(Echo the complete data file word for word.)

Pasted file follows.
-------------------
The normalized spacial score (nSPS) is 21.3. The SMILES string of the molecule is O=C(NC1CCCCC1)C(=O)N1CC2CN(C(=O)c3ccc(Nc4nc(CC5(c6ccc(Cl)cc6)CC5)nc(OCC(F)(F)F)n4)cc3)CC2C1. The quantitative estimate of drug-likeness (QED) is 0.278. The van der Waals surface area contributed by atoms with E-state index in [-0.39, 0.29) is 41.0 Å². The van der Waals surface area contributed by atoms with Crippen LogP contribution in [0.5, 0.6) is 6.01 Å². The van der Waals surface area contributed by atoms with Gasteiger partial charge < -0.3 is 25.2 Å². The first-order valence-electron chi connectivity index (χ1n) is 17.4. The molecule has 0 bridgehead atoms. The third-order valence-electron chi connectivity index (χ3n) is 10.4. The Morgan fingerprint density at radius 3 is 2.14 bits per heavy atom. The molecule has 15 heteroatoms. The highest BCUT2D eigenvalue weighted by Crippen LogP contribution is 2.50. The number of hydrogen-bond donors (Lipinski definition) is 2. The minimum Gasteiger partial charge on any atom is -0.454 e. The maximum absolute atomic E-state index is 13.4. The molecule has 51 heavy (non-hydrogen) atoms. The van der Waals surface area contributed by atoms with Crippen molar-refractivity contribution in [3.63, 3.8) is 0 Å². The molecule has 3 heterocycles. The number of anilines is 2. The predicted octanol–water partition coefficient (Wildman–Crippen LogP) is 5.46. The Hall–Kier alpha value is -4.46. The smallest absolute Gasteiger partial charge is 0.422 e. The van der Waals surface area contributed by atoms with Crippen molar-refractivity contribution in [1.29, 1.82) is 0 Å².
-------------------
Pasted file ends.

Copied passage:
The normalized spacial score (nSPS) is 21.3. The SMILES string of the molecule is O=C(NC1CCCCC1)C(=O)N1CC2CN(C(=O)c3ccc(Nc4nc(CC5(c6ccc(Cl)cc6)CC5)nc(OCC(F)(F)F)n4)cc3)CC2C1. The quantitative estimate of drug-likeness (QED) is 0.278. The van der Waals surface area contributed by atoms with E-state index in [-0.39, 0.29) is 41.0 Å². The van der Waals surface area contributed by atoms with Crippen LogP contribution in [0.5, 0.6) is 6.01 Å². The van der Waals surface area contributed by atoms with Gasteiger partial charge < -0.3 is 25.2 Å². The first-order valence-electron chi connectivity index (χ1n) is 17.4. The molecule has 0 bridgehead atoms. The third-order valence-electron chi connectivity index (χ3n) is 10.4. The Morgan fingerprint density at radius 3 is 2.14 bits per heavy atom. The molecule has 15 heteroatoms. The highest BCUT2D eigenvalue weighted by Crippen LogP contribution is 2.50. The number of hydrogen-bond donors (Lipinski definition) is 2. The minimum Gasteiger partial charge on any atom is -0.454 e. The maximum absolute atomic E-state index is 13.4. The molecule has 51 heavy (non-hydrogen) atoms. The van der Waals surface area contributed by atoms with Crippen molar-refractivity contribution in [3.63, 3.8) is 0 Å². The molecule has 3 heterocycles. The number of anilines is 2. The predicted octanol–water partition coefficient (Wildman–Crippen LogP) is 5.46. The Hall–Kier alpha value is -4.46. The smallest absolute Gasteiger partial charge is 0.422 e. The van der Waals surface area contributed by atoms with Crippen molar-refractivity contribution in [1.29, 1.82) is 0 Å².